Let's talk about fertilization and implantation, and cleavage and morulas, and blastocysts and the trophoblasts and the inner cell mass. And how the inner cell mass gives rise to the bilaminar disk which ultimately gives rise to the germ layers. This episode is dense but has so much good info! buckle up and get ready for embryogenesis!!
“Come on, baby. Baby baby baby...”
Can anyone name that movie line? It’s Reese Witherspoon in Walk the Line. I really love that movie, and I know you’re all surprised I’m not singing at you.
I considered doing a rendition of Britney Spears “Hit Me Baby One More Time.”
But when I’m animating the word “baby” in my mind, Reese beats Britney to the punch.
Hello, everyone, welcome to the Cell-fie Life! Where we are reviewing topics that are covered by the MCAT.
My name is Nikaela, and today I’m going to be reviewing embryogenesis. And I’m not going to lie to you; It is complicated. Probably as complex, if not more so, than the female reproductive system But, I mean, come on, does anyone out there expect growing babies to be easy!? But I am going to do my best to break it down and tie it all together.
Growing human babies blows my mind. I mean, growing any type of a baby is crazy, but human babies are next level. How cells are this smart to pull off this sorcery (like witch fingers and bunny ears) is just another reason that I love science. Science is so cool.
Let’s jump in and start with the basics.
What is embryogenesis!?
Embryogenesis is the formation and development of the embryo in the first eight weeks after fertilization. And it is kind of a whirlwind of mitotic activity and cell differentiation, which makes sense because you are taking a single-celled organism and turning it into an organism that is developing brains and intestines and limbs and eyelashes. Okay, let’s be honest: At the end of embryogenesis, it’s basically a ball of cells with tubes, but they will develop into the guts and brains and limbs and all that stuff.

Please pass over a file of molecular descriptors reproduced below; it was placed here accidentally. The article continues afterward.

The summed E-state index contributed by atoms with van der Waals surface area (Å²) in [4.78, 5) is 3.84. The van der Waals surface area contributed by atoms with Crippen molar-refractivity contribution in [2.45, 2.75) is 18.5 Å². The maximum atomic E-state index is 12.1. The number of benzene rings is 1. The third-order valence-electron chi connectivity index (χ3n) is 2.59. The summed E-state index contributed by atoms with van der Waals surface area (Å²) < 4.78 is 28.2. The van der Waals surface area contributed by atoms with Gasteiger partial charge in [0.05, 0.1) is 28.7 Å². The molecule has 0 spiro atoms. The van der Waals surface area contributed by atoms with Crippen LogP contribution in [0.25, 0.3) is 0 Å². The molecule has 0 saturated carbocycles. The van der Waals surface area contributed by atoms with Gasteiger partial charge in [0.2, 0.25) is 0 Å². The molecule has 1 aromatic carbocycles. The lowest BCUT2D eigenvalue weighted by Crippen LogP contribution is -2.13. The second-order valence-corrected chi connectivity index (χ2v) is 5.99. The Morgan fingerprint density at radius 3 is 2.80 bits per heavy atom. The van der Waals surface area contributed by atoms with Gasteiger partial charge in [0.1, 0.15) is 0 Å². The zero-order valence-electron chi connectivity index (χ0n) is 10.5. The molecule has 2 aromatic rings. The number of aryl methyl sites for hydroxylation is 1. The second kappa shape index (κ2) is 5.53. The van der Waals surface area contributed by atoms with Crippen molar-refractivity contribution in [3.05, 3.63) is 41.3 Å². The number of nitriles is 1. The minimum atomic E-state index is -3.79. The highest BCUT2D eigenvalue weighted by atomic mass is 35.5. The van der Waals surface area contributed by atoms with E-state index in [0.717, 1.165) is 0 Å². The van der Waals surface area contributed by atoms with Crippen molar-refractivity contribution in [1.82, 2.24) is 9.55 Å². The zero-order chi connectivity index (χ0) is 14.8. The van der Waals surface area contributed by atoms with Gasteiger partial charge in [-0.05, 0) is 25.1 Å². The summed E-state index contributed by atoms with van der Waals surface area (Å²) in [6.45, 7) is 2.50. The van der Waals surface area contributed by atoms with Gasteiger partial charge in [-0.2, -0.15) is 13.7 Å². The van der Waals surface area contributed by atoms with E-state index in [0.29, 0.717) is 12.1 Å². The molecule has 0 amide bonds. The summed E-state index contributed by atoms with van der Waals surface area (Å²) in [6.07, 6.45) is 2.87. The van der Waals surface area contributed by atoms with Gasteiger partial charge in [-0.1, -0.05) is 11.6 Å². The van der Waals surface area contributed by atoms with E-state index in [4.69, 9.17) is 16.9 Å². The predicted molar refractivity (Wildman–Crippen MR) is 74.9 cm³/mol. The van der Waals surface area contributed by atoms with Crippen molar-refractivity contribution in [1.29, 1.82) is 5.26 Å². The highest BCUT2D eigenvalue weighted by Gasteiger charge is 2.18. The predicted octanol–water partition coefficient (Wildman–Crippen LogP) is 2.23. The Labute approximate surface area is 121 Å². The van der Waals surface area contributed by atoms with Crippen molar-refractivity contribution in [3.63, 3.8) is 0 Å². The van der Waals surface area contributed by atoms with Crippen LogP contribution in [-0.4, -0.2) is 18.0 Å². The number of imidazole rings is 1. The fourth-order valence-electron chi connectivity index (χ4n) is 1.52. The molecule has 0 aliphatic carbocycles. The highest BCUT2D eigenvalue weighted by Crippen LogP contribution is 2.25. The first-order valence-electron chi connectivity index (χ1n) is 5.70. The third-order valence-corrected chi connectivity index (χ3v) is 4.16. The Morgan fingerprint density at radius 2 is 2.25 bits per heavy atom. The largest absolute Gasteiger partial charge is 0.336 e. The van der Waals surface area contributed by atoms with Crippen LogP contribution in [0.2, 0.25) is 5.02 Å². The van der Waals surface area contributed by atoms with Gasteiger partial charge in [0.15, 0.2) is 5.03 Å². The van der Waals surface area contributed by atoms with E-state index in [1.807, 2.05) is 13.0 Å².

So, without further ado, let’s get into embryogenesis.
Actually, there is some more ado….
This episode may contain some sexual health material. But it’s really more of a review of embryogenesis, but there might be some flashback material.
Okay, pop quiz time.
You didn’t know that you would be starting this episode with a pop quiz, did you!? It’s okay; this is one pop quiz you’re gonna ace because I’m grading, and I make the rules.
Q: A spike in what hormones causes ovulation?
A: LH and FSH.
Q: Which surge point, LH and FSH, was highest, and why?
A: The LH surge was higher because the inhibin being produced is already inhibiting FSH.
Okay, so ovulation of a secondary oocyte has occurred. Like just occurred...
Q: ...and the egg is arrested right now in what phase?
A: Metaphase II.
If you’re having any trouble with these concepts, just use it as an informative experience that is showing you where you can improve. You can just go back and give the last few episodes a listen for a helpful review.
Okay, back to the egg.
The egg has been swept up by the fimbriae. It is now in the fallopian tube,
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